Promoting Inclusive Markets and Financial Systems
American Evaluation Association 27th Annual Conference
1919 Connecticut Ave NW
Washington, DC, USA 20009
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The theme of the 27th Annual Conference of the American Evaluation Association is ‘The State of Evaluation Practice in the Early 21st Century.’ Evaluation 2013 will take place October 14-19 at the Washington Hilton, and will feature more than 2,800 participants in over 650 professional development sessions and workshops. These workshops will offer the opportunity to look at a topic or skill of interest together with experts and facilitators from that field. Conference attendees will include representatives from the government and NGOs, academia, foundations, and the non-profit sectors. The conference is designed to provide learning to professionals at all stages of their careers.
Monitoring and Measuring Change in Market Systems–Rethinking the Current Paradigm, a synthesis of the discussions that were facilitated as a part of the Systemic Monitoring and Evaluation (M&E) initiative of the SEEP Network between August and December 2012, will be presented at Evaluation 2013. The Systemic M&E initiative, coordinated by MaFI, a learning community within the SEEP Network, brought together practitioners and academics to explore the obstacles and challenges that field practitioners face when trying to monitor and evaluate changes in market systems using the current linear, top-down, rigid, mechanistic paradigm. The discussion also aimed to identify principles and guidelines that can bring donors and practitioners together to build systemic M&E frameworks and tools that produce not only relevant evidence about their impacts on markets systems, but also appropriate and timely information for field practitioners to navigate the fast changing and unpredictable landscape of market systems.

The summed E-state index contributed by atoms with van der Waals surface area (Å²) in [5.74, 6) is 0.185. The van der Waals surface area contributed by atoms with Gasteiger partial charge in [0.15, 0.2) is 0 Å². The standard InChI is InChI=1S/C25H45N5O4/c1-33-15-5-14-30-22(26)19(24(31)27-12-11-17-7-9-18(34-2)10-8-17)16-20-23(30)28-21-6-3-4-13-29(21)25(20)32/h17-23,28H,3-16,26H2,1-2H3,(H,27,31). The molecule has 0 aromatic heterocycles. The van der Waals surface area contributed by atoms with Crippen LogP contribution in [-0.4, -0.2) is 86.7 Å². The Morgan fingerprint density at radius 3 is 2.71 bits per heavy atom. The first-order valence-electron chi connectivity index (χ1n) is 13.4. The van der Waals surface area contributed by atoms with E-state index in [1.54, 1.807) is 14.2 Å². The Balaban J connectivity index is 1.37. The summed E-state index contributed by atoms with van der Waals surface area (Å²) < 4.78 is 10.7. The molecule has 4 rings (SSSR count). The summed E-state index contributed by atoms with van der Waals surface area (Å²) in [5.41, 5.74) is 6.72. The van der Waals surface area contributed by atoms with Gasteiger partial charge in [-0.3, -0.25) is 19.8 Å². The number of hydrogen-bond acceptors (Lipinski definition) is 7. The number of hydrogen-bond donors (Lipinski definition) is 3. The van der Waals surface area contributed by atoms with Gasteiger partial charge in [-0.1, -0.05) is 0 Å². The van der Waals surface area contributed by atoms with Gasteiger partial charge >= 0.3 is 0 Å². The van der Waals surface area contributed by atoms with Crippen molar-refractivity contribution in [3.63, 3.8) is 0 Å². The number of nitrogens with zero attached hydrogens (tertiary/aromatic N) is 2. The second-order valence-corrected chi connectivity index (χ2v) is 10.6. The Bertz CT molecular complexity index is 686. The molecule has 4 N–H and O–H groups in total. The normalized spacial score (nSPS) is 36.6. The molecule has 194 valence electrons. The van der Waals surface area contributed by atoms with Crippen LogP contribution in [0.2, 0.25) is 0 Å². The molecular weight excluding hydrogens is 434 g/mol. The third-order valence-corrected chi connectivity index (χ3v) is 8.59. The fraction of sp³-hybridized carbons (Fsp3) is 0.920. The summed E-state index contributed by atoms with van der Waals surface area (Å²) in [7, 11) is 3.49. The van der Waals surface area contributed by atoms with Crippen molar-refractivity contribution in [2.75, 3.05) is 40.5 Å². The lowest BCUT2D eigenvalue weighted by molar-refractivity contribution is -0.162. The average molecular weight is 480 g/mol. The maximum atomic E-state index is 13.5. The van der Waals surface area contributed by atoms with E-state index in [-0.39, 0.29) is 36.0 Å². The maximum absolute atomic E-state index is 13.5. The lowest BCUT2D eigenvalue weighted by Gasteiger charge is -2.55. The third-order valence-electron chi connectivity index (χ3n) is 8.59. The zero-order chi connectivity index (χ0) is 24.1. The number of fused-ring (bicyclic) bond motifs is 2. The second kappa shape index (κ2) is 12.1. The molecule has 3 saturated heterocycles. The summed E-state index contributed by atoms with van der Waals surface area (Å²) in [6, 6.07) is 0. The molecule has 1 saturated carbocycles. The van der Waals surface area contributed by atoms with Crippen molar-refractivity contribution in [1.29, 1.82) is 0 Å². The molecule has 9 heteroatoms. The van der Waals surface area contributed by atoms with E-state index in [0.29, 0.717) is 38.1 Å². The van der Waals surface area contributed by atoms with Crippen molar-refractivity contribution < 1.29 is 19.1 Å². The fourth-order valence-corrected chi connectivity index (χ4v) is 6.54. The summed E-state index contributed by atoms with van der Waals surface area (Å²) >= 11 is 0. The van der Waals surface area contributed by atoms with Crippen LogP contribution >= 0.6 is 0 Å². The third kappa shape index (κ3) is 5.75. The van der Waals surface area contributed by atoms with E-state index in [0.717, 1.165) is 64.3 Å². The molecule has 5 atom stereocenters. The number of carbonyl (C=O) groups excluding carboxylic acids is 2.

As is widely experienced, markets are not static, but in constant flux. The changes are not predictable and often surprising, even after thorough market analysis and strategic planning. Our interventions turn out results that were either unforeseen or unanticipated. This type of behavior creates specific challenges for monitoring and evaluation of development interventions. Changes in markets must be monitored and measured using approaches that embrace their dynamic and unpredictable nature. Advances in complexity sciences can provide useful principles and concepts to build the foundations of more effective and relevant monitoring and evaluation frameworks for both market and financial systems.